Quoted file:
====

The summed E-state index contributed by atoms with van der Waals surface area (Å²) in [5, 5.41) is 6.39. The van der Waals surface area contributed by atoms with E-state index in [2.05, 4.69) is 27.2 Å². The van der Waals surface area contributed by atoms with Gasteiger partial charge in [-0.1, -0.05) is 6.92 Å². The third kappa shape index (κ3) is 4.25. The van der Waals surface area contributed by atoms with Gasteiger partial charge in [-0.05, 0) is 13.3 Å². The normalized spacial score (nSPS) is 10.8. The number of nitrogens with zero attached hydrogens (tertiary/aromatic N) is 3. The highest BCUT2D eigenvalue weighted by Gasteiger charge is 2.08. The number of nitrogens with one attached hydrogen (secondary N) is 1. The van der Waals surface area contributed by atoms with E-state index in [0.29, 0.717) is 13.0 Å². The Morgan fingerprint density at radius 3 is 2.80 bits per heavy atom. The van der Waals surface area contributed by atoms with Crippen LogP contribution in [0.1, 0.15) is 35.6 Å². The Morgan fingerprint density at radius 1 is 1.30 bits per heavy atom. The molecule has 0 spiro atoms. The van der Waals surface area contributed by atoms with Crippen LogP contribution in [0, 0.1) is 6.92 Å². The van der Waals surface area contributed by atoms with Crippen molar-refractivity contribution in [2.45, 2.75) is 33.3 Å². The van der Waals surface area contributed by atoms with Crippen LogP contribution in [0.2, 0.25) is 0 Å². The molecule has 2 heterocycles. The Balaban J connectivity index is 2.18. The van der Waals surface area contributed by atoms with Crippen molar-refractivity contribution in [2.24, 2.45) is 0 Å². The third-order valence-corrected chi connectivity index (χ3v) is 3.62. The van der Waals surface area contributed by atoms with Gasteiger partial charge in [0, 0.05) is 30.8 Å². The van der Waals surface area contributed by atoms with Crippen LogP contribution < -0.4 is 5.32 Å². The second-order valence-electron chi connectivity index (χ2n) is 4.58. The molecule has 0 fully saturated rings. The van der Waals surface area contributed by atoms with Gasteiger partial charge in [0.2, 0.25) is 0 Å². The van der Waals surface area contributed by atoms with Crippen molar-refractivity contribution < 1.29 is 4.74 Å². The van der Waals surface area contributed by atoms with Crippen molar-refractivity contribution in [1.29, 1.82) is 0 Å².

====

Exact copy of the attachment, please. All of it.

The summed E-state index contributed by atoms with van der Waals surface area (Å²) in [5, 5.41) is 6.39. The van der Waals surface area contributed by atoms with E-state index in [2.05, 4.69) is 27.2 Å². The van der Waals surface area contributed by atoms with Gasteiger partial charge in [-0.1, -0.05) is 6.92 Å². The third kappa shape index (κ3) is 4.25. The van der Waals surface area contributed by atoms with Gasteiger partial charge in [-0.05, 0) is 13.3 Å². The normalized spacial score (nSPS) is 10.8. The number of nitrogens with zero attached hydrogens (tertiary/aromatic N) is 3. The highest BCUT2D eigenvalue weighted by Gasteiger charge is 2.08. The number of nitrogens with one attached hydrogen (secondary N) is 1. The van der Waals surface area contributed by atoms with E-state index in [0.29, 0.717) is 13.0 Å². The Morgan fingerprint density at radius 3 is 2.80 bits per heavy atom. The van der Waals surface area contributed by atoms with Crippen LogP contribution in [0.1, 0.15) is 35.6 Å². The Morgan fingerprint density at radius 1 is 1.30 bits per heavy atom. The molecule has 0 spiro atoms. The van der Waals surface area contributed by atoms with Crippen LogP contribution in [0, 0.1) is 6.92 Å². The van der Waals surface area contributed by atoms with Crippen molar-refractivity contribution in [2.45, 2.75) is 33.3 Å². The van der Waals surface area contributed by atoms with Crippen LogP contribution in [0.2, 0.25) is 0 Å². The molecule has 2 heterocycles. The Balaban J connectivity index is 2.18. The van der Waals surface area contributed by atoms with Crippen molar-refractivity contribution in [2.24, 2.45) is 0 Å². The third-order valence-corrected chi connectivity index (χ3v) is 3.62. The van der Waals surface area contributed by atoms with Gasteiger partial charge in [0, 0.05) is 30.8 Å². The van der Waals surface area contributed by atoms with Crippen LogP contribution < -0.4 is 5.32 Å². The second-order valence-electron chi connectivity index (χ2n) is 4.58. The molecule has 0 fully saturated rings. The van der Waals surface area contributed by atoms with Gasteiger partial charge in [0.2, 0.25) is 0 Å². The van der Waals surface area contributed by atoms with Crippen molar-refractivity contribution < 1.29 is 4.74 Å². The van der Waals surface area contributed by atoms with Crippen molar-refractivity contribution in [1.29, 1.82) is 0 Å².